CHICO, Calif. (KTXL) — Pacific Gas and Electric announced on Wednesday that it plans to bury 10,000 miles of lines in parts of the state with higher fire danger.
The utility made the announcement in Butte County, where it says its equipment could be to blame for igniting the 85,000-acre Dixie Fire.
“We want what all of our customers want: a safe and resilient energy system. We have taken a stand that catastrophic wildfires shall stop. We will partner with the best and the brightest to bring that stand to life,” PG&E CEO Patti Poppe said in a news release. “We will demand excellence of ourselves. We will gladly partner with policymakers and state and local leaders to map a path we can all believe in.”
After the 2017 wine country fires and 2018’s Camp Fire, which killed dozens of people and largely destroyed the Butte County town of Paradise, PG&E says it began looking into putting overhead power lines underground.
In 2019, PG&E said it would rebuild its lines in Paradise underground, and again in the burn scar from the 2020 North Complex fires.
According to a PG&E spokesperson, the cost of following through on their plan could exceed $15 billion.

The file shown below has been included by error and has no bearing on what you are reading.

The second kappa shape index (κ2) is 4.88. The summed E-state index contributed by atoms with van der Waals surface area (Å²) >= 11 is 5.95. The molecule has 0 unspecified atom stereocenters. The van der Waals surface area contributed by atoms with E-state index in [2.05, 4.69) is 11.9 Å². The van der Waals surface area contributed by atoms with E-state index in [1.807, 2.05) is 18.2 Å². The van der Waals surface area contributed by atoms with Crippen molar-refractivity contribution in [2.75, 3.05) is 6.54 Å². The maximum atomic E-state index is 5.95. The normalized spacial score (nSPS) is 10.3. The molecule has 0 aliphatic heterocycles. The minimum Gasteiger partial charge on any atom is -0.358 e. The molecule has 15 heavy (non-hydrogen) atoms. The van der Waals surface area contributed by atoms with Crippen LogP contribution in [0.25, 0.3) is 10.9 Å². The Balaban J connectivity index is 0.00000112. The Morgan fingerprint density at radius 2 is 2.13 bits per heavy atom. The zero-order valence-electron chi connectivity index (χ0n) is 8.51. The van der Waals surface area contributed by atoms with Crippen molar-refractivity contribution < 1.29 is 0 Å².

“PG&E estimates the total cost to underground 10,000 miles of power lines to be approximately $15-20 billion or more, but given the early stages of our effort, we’re not yet at the point of scoping all of the costs …,” PG&E said in a statement to FOX40.
“It is going to cost between 20 and 40 billion dollars to underground 10,000 miles,” said Dr. Mark Toney, with the Utility Reform Network.
Others have concerns besides the cost.
“Why haven’t you announced it earlier, number one,” said Jamie Court, president of Consumer Watchdog.
Court also feels the project should not hit the pockets of customers.
“If PG&E is really serious about committing to putting these wires underground, they have to actually come up with the corporate money to do it. And there is corporate money, there is shareholder money that could be put towards this use and should be put towards this use,” Court said.
In the press conference, PG&E did not say how this will affect customers’ rates. They also did not give a timeline for how long they expect this project to take.
It’s been a year since the utility emerged from one of the most complex bankruptcy cases in U.S. history, an act driven by a succession of harrowing wildfires ignited by its long-neglected electrical grid. The bankruptcy, PG&E’s second in less than 20 years, was billed as an opportunity to finally hit the reset button for a utility that provides power to 16 million people — more than the population of all but a handful of states.
Already a twice-convicted felon, PG&E has been charged with another round of fire-related crimes that it denies committing. The utility also has been rebuked by California regulators and a federal judge overseeing its criminal probation for breaking promises to reduce the dangers posed by trees near its power lines.